All the officers of the American army, as well as those who have resigned with honor, after three years' service in the capacity of officers, or who have been deranged by the resolution of Congress upon the several reforms of the army, as those who shall have continued to the end of the war, have the right to become parties to this institution; provided that they subscribe one month's pay, and sign their names to the general rules, in their respective State Societies, those who are present with the Army immediately; and others within six months after the Army shall be disbanded, extraordinary cases excepted; the rank, time of service, resolution of Congress by which any have been deranged, and place of residence must be added to each name-and as a testimony of affection to the memory and the off-spring of such officers as have died in the service, their eldest male branches shall have the same right of becoming members, as the children of the actual members of the Society.

Those officers who are foreigners, not resident in any of the States, will have their names enrolled by the Secretary-General, and are to be considered as members in the Societies of any of the States in which they may happen to be.

And as there are, and will at all times be, men in the respective States eminent for their abilities and patriotism, whose views may be directed to the same laudable objects with those of the Cincinnati, it shall be a rule to admit such characters, as Honorary Members of the Society, for their own lives only: Provided always, That the number of Honorary Members, in each State, does not exceed a ratio of one to four of the officers or their descendants.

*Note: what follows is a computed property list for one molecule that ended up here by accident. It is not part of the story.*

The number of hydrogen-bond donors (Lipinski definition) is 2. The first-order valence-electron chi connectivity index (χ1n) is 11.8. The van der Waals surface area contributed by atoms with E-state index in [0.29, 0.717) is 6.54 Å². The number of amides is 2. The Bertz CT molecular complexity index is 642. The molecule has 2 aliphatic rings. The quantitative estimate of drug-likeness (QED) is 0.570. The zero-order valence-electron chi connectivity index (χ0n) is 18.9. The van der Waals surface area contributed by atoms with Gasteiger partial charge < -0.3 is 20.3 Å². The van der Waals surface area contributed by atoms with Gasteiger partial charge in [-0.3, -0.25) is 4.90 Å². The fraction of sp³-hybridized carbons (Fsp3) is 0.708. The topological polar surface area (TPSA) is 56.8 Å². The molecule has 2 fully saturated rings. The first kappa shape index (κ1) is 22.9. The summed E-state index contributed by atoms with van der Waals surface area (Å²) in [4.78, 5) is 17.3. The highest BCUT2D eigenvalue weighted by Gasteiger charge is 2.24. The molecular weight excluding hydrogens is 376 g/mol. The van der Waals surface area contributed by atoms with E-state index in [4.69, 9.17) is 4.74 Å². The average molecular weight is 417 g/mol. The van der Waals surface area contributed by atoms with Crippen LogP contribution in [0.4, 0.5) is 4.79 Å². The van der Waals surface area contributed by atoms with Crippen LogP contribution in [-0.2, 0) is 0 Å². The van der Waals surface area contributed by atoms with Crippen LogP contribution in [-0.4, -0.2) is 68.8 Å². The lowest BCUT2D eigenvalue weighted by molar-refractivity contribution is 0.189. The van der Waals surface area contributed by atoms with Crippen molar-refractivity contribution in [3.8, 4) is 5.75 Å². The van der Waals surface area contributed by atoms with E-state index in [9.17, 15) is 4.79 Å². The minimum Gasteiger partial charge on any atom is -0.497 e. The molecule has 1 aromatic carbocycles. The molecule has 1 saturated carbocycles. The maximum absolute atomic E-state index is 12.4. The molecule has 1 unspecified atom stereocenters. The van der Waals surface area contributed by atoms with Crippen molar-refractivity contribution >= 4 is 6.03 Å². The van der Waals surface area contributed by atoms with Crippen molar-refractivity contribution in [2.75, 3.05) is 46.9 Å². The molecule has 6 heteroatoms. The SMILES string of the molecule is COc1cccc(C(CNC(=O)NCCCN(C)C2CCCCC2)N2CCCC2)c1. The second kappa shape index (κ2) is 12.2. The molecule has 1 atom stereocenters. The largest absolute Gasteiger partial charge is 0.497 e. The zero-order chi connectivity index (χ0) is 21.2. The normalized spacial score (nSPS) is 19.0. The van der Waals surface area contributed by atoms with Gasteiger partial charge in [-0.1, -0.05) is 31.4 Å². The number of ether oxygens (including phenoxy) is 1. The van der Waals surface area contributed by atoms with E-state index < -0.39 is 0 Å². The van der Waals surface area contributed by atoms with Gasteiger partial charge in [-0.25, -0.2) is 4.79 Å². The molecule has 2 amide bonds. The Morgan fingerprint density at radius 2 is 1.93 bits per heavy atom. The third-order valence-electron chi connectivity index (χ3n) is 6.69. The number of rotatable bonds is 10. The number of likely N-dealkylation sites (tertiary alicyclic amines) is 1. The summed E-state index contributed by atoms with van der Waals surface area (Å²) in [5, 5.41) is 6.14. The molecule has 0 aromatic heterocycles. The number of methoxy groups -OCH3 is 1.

Each State Society shall obtain a list of its members, and at the first annual meeting, the State Secretary shall have engrossed, on parchment, two copies of the Institution of the Society, which every member present shall sign, and the Secretary shall endeavor to procure the signature of every absent member; one of those lists to be transmitted to the Secretary-General, to be kept in the archives of the Society, and the other to remain in the hands of the State Secretary. From the State lists, the Secretary-General must make out, at the first general meeting, a complete list of the whole Society, with a copy of which he will furnish each State Society.

The society shall have an order, by which its members shall be known and distinguished, which shall be a medal of gold, of a proper size to receive the emblems, and be suspended by a deep blue ribbon, two inches wide, edged with white, descriptive of the union of France and America.